Staying the Corsa

In improved third generation guise, Vauxhall’s Corsa supermini finally justifies its strong sales figures on genuine merit, good looks and slick design also matched in this version by more efficient engines and a sharper driving experience.

There’s never been too much wrong with the way a Corsa responds: it just wasn’t anything out of the ordinary. And with ‘ordinary’ being something that Vauxhall isn’t too comfortable with these days, things had to change. With this improved third generation model, that seems to be happening. The enhancements themselves don’t sound too huge - tweaked power steering for more driving ‘feel’, plus revisions to springs, dampers and anti-roll bars - but together, they add up to quite a lot. Not quite enough to make this as sharp as a Fiesta but very close while, at the same time, providing a more relaxed, family-friendly drive.

The improvements to the ‘driving experience’ are significant. The previously over-light electric power steering now decently communicates what the front wheels are doing. As for the spring and damper tweaks, the chassis feels slightly more supple than before, the ride remains on the firm side.

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Vauxhall has re-fettled virtually all the engines on offer. Which is perhaps just as well in the case of the necessary in case of the1.2-litre petrol unit under the bonnet of the model driven here which previously would have sometimes struggled a little faced with the task of hauling up to 1244kgs of fully-laden Corsa. A small but useful 5PS improvement now gives an output of 85PS which makes progress a little more relaxed.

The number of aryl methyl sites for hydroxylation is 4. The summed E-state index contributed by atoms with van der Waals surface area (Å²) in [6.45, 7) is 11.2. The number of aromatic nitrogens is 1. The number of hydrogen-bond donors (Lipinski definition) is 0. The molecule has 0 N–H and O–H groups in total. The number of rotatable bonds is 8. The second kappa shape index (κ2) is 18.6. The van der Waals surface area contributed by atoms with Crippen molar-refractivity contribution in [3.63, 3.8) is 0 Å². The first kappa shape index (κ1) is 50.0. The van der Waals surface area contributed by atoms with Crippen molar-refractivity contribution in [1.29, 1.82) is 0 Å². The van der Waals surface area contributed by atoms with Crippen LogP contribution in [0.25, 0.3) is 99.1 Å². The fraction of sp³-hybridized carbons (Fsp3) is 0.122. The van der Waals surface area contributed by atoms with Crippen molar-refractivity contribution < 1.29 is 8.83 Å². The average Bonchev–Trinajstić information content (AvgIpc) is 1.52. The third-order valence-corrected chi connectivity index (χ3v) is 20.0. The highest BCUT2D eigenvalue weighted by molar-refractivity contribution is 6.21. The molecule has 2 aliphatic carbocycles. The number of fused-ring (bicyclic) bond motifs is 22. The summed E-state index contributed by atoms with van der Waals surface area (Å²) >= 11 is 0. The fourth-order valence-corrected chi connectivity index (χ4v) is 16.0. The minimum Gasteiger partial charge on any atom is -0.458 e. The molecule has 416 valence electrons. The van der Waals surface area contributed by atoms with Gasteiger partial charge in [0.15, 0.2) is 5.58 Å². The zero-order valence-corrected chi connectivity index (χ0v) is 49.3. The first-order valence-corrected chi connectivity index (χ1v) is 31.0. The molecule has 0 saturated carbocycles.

The third generation Corsa has real visual impact. Though it shares its platform, suspension and steering with Fiat’s Grande Punto, there’s a very different look and feel, the front end featuring a deep Vauxhall V-grille with aggressive air intakes under the bumper and a pair of headlamps that smear back along the wings. Though both three and five-door bodystyles occupy pretty much the same footprint on the road, Vauxhall has tried to give them each their own separate appeal, though the three-door tested here does look a little sleeker with its rear wheelarch bulges and raked rear window.

It’s clear that this Corsa’s crucial for Vauxhall. Hence their decision to move it forward from middle-of-the-road mediocrity with this well-judged package of improvements. Cleaner, greener and better to drive, it now either matches or beats most more recently launched rivals.

And the things we liked about this car at its original launch are still in place: the sharp looks, the classy cabin, the big-car feel. Add to that the wide range available and the likely deals on offer and you’ve a supermini that more than ever, needs to remain high on any family’s shopping list.